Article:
In a recent poll conducted in Russia on who is the “greatest” Russian ever, Joseph Stalin came in third (after Alexander Nevsky, who repelled Western invadesr in the 13th century, and reformist prime minister Pyotr Stolypin).
As disturbing as this result may be, it is, sadly, understandable. Russia has not gone through a process similar to de-nazification in postwar Germany. And many older Russians, having experienced the upheaval of the collapse of the Soviet Union, long for a time when their country was powerful and feared around the world — while comfortably ignoring the political repression and poverty of the time. Arseny Roginsky, a Russian historian and human rights advocate, at a recent conference on the history of Stalinism, posited another factor in Russia’s ambivalent attitude toward that period:
In the Soviet terror, it is very difficult to distinguish the executioners from the victims. For example, secretaries of regional committee in August 1937 all wrote death sentences by the bundle, but by November 1938 half of them had already been shot themselves.
In national, and particularly regional memory, the “executioners” – for example, the regional committee secretaries of 1937 – are not unambiguously evil: yes, they signed execution warrants, but they also organized the construction of kindergartens and hospitals, and went to workers’ cafeterias personally to test the food, while their subsequent fate is worthy of sympathy.
And one more thing: unlike the Nazis, who mainly killed “foreigners”: Poles, Russians, and German Jews (who were not quite their “own” people), we mainly killed our own people, and our consciousness refuses to accept this fact.
In remembering the terror, we are incapable of assigning the main roles, incapable of putting the pronouns “we” and “they” in their places. This inability to assign evil is the main thing that prevents us from being able to embrace the memory of the terror properly. This makes it far more traumatic. It is one of the main reasons why we push it to the edge of our historical memory.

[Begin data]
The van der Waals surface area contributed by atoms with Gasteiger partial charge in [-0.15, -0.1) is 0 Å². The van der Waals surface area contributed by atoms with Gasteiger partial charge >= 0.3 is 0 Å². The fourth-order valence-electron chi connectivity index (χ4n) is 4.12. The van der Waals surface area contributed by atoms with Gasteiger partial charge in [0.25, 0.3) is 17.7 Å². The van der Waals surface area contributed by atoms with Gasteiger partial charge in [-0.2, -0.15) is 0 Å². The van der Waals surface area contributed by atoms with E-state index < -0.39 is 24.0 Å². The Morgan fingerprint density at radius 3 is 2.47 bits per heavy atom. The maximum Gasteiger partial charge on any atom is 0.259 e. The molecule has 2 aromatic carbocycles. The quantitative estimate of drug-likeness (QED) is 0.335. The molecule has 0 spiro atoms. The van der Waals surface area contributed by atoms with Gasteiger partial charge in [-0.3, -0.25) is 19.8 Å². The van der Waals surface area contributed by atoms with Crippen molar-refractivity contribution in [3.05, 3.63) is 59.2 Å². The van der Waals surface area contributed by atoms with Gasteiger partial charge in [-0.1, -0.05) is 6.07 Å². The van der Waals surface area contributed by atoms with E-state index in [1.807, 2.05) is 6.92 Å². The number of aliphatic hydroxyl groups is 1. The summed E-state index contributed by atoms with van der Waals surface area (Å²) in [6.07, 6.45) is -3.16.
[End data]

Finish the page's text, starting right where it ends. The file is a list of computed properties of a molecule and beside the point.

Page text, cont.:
There is no easy way out of this mindset, though there are at least some things that could be done to keep the situation from getting worse. Unfortunately, the problem of the “inability to assign evil” seems persistent. Roginsky notes:
In the new history textbooks, Stalinism is presented as an institutional phenomenon, even an achievement. But the terror is portrayed as a historically determined and unavoidable tool for solving state tasks. This concept does not rule out sympathy for the victims of history. But it makes it absolutely impossible to consider the criminal nature of the terror, and the perpetrator of this crime.
The intention is not to idealise Stalin. This is the natural side-effect of resolving a completely different task – that of confirming the idea of the indubitable correctness of state power. The government is higher than any moral or legal assessments. It is above the law, as it is guided by state interests that are higher than the interests of the person and society, higher than morality and law. The state is always right – at least as long as it can deal with its enemies. This idea runs through the new textbooks from beginning to end, and not only where repressions are discussed.
Attitudes like this cannot be changed overnight, but that’s no cause for despair — the collapse of the Soviet Union caught everyone by surprise.
See former CEI Brookes Fellow Neil Hrab, in the National Post, on the endurance of Stalin here.